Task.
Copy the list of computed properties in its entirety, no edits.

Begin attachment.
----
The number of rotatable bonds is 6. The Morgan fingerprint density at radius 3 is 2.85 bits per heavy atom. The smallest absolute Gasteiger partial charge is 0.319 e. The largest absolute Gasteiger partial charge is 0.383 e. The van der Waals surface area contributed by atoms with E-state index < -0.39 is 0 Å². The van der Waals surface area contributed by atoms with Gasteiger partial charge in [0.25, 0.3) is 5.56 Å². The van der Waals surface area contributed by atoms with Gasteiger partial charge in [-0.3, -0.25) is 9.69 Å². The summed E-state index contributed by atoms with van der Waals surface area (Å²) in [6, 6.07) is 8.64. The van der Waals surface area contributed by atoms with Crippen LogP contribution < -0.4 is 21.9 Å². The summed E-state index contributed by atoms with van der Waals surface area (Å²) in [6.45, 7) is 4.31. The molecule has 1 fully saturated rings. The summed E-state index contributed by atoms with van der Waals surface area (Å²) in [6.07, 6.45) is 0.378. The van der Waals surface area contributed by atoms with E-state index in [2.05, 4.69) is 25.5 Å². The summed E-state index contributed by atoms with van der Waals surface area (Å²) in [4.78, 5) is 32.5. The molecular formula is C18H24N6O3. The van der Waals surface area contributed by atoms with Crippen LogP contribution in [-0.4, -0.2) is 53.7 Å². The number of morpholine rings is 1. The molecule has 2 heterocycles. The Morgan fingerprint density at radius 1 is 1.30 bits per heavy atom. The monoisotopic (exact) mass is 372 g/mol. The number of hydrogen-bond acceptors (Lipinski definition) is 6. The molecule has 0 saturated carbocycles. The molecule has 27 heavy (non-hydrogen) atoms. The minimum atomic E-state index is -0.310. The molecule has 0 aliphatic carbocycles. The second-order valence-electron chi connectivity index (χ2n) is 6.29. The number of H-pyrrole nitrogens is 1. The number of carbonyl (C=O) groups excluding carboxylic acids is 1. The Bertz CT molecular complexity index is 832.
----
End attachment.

The number of rotatable bonds is 6. The Morgan fingerprint density at radius 3 is 2.85 bits per heavy atom. The smallest absolute Gasteiger partial charge is 0.319 e. The largest absolute Gasteiger partial charge is 0.383 e. The van der Waals surface area contributed by atoms with E-state index < -0.39 is 0 Å². The van der Waals surface area contributed by atoms with Gasteiger partial charge in [0.25, 0.3) is 5.56 Å². The van der Waals surface area contributed by atoms with Gasteiger partial charge in [-0.3, -0.25) is 9.69 Å². The summed E-state index contributed by atoms with van der Waals surface area (Å²) in [6, 6.07) is 8.64. The van der Waals surface area contributed by atoms with Crippen LogP contribution < -0.4 is 21.9 Å². The summed E-state index contributed by atoms with van der Waals surface area (Å²) in [6.45, 7) is 4.31. The molecule has 1 fully saturated rings. The summed E-state index contributed by atoms with van der Waals surface area (Å²) in [6.07, 6.45) is 0.378. The van der Waals surface area contributed by atoms with E-state index in [2.05, 4.69) is 25.5 Å². The summed E-state index contributed by atoms with van der Waals surface area (Å²) in [4.78, 5) is 32.5. The molecular formula is C18H24N6O3. The van der Waals surface area contributed by atoms with Crippen LogP contribution in [-0.4, -0.2) is 53.7 Å². The number of morpholine rings is 1. The molecule has 2 heterocycles. The Morgan fingerprint density at radius 1 is 1.30 bits per heavy atom. The monoisotopic (exact) mass is 372 g/mol. The number of hydrogen-bond acceptors (Lipinski definition) is 6. The molecule has 0 saturated carbocycles. The molecule has 27 heavy (non-hydrogen) atoms. The minimum atomic E-state index is -0.310. The molecule has 0 aliphatic carbocycles. The second-order valence-electron chi connectivity index (χ2n) is 6.29. The number of H-pyrrole nitrogens is 1. The number of carbonyl (C=O) groups excluding carboxylic acids is 1. The Bertz CT molecular complexity index is 832.